Mississippi Power petitions for rate hike to pay for Kemper plant
Published: June 14,2012
KEMPER COUNTY — Mississippi Power Co. wants a 6 percent rate increase to pay for the coal-fired power plant it is building in Kemper County.
Jeff Shepard, a spokesman for the Gulfport-based unit of Southern Co., said yesterday that would increase the company’s overall revenue from its 193,000 customers by about $50 million.
The Mississippi Public Service Commission could consider the rate increase at a June 22 meeting. For a typical residential customer it would amount to about $15 a month for the remainder of 2012, Shepard said. Mississippi Power would have to make a new filing in 2013 to keep collecting money to pay back what it’s borrowed to build the plant.
Mississippi Power originally projected that it would need to raise rates by a cumulative 33 percent from 2011 to 2014 and then gradually ease rates as it paid off the debt. It’s unclear if the PSC’s delay in approving rate increases has affected those projections. Opponents have cited figures showing rates could go up even more.
It’s also unclear whether Mississippi Power’s announcement that the plant’s price tag has increased to $2.76 billion will affect the PSC’s action. That’s $366 million more than the original $2.4 billion estimate, and only $110 million short of the $2.87 billion cost cap imposed by the commission.
The increase was disclosed May 10 to the firm hired by the PSC to monitor construction. That disclosure, in turn, was passed on to state regulators in the monitor’s most recent report. The Associated Press obtained a copy of the report Tuesday.
“It’s not a cost overrun,” Shepard said. “It’s an updated estimate.”
He said the company had to make the preliminary estimate before it completed detailed engineering drawings, which are now 70 percent complete. He also said additional workers hired when construction was falling behind schedule added to costs.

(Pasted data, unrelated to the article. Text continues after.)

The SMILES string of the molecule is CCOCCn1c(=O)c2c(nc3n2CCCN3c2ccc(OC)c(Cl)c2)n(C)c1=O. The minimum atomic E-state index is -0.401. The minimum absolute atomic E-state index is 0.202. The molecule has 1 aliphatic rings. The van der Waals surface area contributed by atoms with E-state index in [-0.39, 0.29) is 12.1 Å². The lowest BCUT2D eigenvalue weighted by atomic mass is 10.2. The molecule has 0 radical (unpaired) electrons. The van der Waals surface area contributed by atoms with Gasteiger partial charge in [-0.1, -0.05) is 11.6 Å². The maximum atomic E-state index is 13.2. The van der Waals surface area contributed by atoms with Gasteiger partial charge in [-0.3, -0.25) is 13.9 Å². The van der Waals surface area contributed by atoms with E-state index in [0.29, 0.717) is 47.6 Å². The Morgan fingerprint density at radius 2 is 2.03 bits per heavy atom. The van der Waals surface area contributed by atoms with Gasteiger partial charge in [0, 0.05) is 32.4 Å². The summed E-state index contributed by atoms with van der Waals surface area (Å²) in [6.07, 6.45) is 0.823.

“We’re committed to getting it online underneath the cost cap,” Shepard said. “$2.4 billion was the original goal, with $2.88 (billion) in the background.”
What Mississippi Power calls Plant Ratcliffe is supposed to burn a soft form of coal called lignite that will be mined nearby. The plant will convert lignite to a gas to be burned to generate power and capture carbon dioxide to be pumped underground.
So far, the plant is 22 percent complete and it’s supposed to start operation in May 2014.
Northern District Commissioner Brandon Presley, a Democrat who has opposed the plant as too expensive for customers, says he believes Mississippi Power hid the overrun to get a needed approval from the three-member utility regulator in April.
“I think there’s a great, extremely high likelihood that they’re going to exceed the cap,” Presley said.
Southern District Commissioner Leonard Bentz, a Republican, said he believed that the company could find a way to cut the price.
“They said they can build the plant for $2.4 billion and I think that’s what’s going to happen,” said Bentz. He has supported the project along with Central District Commissioner Lynn Posey, also a Republican.
Environmentalists have fought the plant, mainly because they’re opposed to mining and burning coal because it produces more carbon dioxide than natural gas. Carbon dioxide contributes to global warming, scientists say. Opponents expressed hope that regulators would order Mississippi Power to abandon its plans to mine, gasify and burn lignite, instead ordering the facility converted to burning natural gas
“We’re hopeful that the light bulb will go off in one of the two commissioners,” said Louie Miller, state director for the Sierra Club.
That seems unlikely, though. Bentz said he’s still firmly committed to the concept that regulators can’t rely on natural gas prices to stay low for a decades-long period. He also said he supports the idea of allowing Mississippi Power to start collecting money from customers now to pay off the debt for the Kemper County plant. Bentz says that will keep interest charges on the debt from building up during construction.
“I’m not running from the financing costs,” he said. “It’s the right thing to do.”
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